Bounded on the east by the foothills of the Darling Range and on the west by the Indian Ocean, Perth is currently the fastest growing major city in Australia. The heat of summer is alleviated by the Fremantle doctor, a wind that blows in from the sea regularly every afternoon. With the constant movement of air, fog and smog are unknown in this perennially sunny city.

Modern skyscrapers overshadow colonial buildings such as the Town Hall and Perth Mint. The Swan Bells is a futuristic tower resembling a giant swan that houses the old bells from St Martin-in-the-Fields, London. Attractions in the city include the Art Gallery of Western Australia in James Street; Kings Park, a beautiful park overlooking the town; and AQWA – The Aquarium of Western Australia at Hillary’s Boat Harbour, which displays over 4,000 sea creatures in their natural environments.

The most popular beach destinations are Cottesloe, Sorrento, Scarborough, City and the nude bathing beach at Swanbourne. Fremantle, 19 km (12 miles) from the city, is a port full of historic buildings and houses, all of which have been superbly restored.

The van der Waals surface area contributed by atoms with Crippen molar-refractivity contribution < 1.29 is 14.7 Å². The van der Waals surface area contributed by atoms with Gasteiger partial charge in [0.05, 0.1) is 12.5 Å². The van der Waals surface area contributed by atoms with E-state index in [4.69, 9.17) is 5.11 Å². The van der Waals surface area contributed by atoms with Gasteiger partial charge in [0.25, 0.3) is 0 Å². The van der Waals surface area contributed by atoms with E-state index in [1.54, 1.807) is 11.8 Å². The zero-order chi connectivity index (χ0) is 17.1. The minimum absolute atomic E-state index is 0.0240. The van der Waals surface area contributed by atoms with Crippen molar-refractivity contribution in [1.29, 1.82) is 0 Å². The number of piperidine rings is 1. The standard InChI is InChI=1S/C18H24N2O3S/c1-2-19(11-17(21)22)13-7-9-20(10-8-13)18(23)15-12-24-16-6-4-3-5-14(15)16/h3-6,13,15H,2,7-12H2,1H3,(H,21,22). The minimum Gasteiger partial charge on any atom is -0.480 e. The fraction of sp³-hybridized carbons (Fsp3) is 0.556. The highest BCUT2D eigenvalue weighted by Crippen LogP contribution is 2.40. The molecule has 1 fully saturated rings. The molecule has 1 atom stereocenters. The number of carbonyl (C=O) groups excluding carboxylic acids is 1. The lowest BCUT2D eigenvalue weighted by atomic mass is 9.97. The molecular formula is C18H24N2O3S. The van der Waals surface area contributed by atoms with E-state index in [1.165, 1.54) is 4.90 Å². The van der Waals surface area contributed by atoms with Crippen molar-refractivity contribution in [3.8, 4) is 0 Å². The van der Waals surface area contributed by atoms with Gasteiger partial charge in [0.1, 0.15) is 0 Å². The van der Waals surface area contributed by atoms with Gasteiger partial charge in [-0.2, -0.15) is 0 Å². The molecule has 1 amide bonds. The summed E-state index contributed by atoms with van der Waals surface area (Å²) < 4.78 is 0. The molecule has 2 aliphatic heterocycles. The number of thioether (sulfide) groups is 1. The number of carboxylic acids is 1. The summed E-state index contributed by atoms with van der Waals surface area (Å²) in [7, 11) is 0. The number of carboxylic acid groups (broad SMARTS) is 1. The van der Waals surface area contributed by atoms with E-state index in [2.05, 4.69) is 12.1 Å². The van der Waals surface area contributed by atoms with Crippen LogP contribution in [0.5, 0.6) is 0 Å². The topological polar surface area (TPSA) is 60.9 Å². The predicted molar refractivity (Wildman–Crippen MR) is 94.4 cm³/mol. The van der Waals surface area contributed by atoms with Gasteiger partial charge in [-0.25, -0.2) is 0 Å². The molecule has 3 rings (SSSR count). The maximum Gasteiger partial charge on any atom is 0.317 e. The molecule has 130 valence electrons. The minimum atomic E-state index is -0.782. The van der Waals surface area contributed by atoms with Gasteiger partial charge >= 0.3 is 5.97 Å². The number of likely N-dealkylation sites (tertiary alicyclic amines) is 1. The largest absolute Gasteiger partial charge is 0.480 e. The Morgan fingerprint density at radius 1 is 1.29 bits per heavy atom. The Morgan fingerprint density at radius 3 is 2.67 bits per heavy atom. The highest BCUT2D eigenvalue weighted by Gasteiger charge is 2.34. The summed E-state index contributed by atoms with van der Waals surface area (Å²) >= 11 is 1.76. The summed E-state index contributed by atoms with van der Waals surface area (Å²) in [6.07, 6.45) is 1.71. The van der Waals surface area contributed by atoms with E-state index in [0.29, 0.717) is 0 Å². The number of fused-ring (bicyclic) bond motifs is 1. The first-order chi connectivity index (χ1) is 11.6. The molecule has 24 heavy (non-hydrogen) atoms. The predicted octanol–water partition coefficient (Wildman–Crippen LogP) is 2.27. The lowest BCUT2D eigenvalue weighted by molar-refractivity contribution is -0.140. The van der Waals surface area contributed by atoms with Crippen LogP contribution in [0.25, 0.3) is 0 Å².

Purnululu National Park

This national park was established in 1987 to protect one of the most fascinating geological landmarks in Western Australia. The rock domes of the Bungle Bungle Range, shaped like beehives, consist of soft sandstone with a coating of lichens and silicates that give them their distinctive orange and black stripes.

The hills and surrounding area were home to Aboriginal tribes, to whom the region was known as Purnululu. The remains of their culture (ceremonial sites, rock paintings, a burial ground) are strictly protected.

There is an easy 2.5 km walking trail to Cathedral Gorge (1 hour) and a more difficult trail that continues to Piccaninny Gorge, which is 18 km long and takes 8-10 hours.